Four ex-South American leaders back Lula comeback petition

Former Brazilian president Luiz Inacio Lula da Silva gives the thumbs-up to supporters at a rally in Itaborai, Rio de Janeiro state, in December 2017

Four South American ex-presidents are among more than 170,000 people who signed a petition supporting former president Luiz Inacio Lula da Silva bid for another term as Brazil's president, despite his corruption conviction.

US film-maker Oliver Stone also signed the online petition supporting Lula, whose electoral aspirations are at risk of being blocked.

The petition on, titled "Election without Lula is fraud," comes ahead of a January 24 court ruling on his appeal of a nine-and-a-half-year jail sentence issued last July.

Former presidents Cristina Kirchner of Argentina, Jose Mujica of Uruguay, Rafael Correa of Ecuador, and Ernesto Samper of Colombia are among the personalities who have signed the document.

It calls the scheduling of the appeal date "purely an act of persecution" against Lula as his support "grows in the polls."

Lula was Brazil's first democratically elected leftist and was credited with helping lift 30 million Brazilians out of poverty.

He was hugely popular during his 2003-2010 two-term presidency, but his reputation was damaged by steep economic decline under his handpicked successor Dilma Rousseff who was impeached in 2016 for breaking budget rules.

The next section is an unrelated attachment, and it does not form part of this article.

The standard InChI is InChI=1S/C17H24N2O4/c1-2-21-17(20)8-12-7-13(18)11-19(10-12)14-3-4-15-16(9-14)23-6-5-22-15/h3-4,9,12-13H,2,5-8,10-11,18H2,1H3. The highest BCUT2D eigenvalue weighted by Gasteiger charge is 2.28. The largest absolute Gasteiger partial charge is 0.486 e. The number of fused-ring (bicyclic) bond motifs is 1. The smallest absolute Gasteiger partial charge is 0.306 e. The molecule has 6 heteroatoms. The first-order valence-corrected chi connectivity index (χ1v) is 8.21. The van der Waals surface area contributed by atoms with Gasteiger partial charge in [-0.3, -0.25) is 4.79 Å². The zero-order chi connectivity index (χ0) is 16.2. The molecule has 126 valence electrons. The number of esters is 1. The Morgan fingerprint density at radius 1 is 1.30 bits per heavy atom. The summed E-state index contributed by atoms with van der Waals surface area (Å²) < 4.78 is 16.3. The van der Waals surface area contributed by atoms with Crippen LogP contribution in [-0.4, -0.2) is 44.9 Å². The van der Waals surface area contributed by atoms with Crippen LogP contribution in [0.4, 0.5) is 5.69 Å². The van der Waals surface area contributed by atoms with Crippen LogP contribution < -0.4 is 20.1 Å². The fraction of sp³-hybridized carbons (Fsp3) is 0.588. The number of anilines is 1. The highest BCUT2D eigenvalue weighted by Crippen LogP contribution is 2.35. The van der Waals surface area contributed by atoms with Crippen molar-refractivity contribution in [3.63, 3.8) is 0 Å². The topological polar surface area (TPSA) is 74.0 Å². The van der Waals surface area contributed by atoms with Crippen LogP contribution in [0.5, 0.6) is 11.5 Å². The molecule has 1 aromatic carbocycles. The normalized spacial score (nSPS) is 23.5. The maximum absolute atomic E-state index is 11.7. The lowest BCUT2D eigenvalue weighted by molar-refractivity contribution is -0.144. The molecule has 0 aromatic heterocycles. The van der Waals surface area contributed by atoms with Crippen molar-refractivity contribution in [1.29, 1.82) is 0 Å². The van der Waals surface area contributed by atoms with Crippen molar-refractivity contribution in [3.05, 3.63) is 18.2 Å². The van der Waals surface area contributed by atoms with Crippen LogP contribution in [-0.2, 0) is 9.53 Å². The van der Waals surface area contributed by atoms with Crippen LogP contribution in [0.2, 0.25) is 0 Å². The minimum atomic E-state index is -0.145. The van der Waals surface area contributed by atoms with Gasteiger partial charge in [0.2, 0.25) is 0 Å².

A court convicted Lula in connection with Brazil's "Car Wash" graft probe, which began with a seemingly run-of-the-mill money laundering investigation but which led investigators to a web of corruption involving much of the country's political and economic elite.

The appeal court's ruling could decide whether Lula can take part in October 2018 presidential elections in which he is currently the frontrunner.

While Lula could find ways to appeal further, a ruling against him would throw the presidential race into further uncertainty.

Lula, 72, also faces six other corruption cases. He claims that a "diabolical pact" has been struck between prosecutors, federal police and the media to prevent his return to the presidency.

He has said he was convicted "without proof" by a judge who found that he received a luxury beachside apartment and $1.1 million in cash from one of Brazil's biggest construction companies, OAS.

Lula has remained free pending the appeal.

In August, Brazilian lawmakers tossed out a corruption charge against the current president, center-right leader Michel Temer.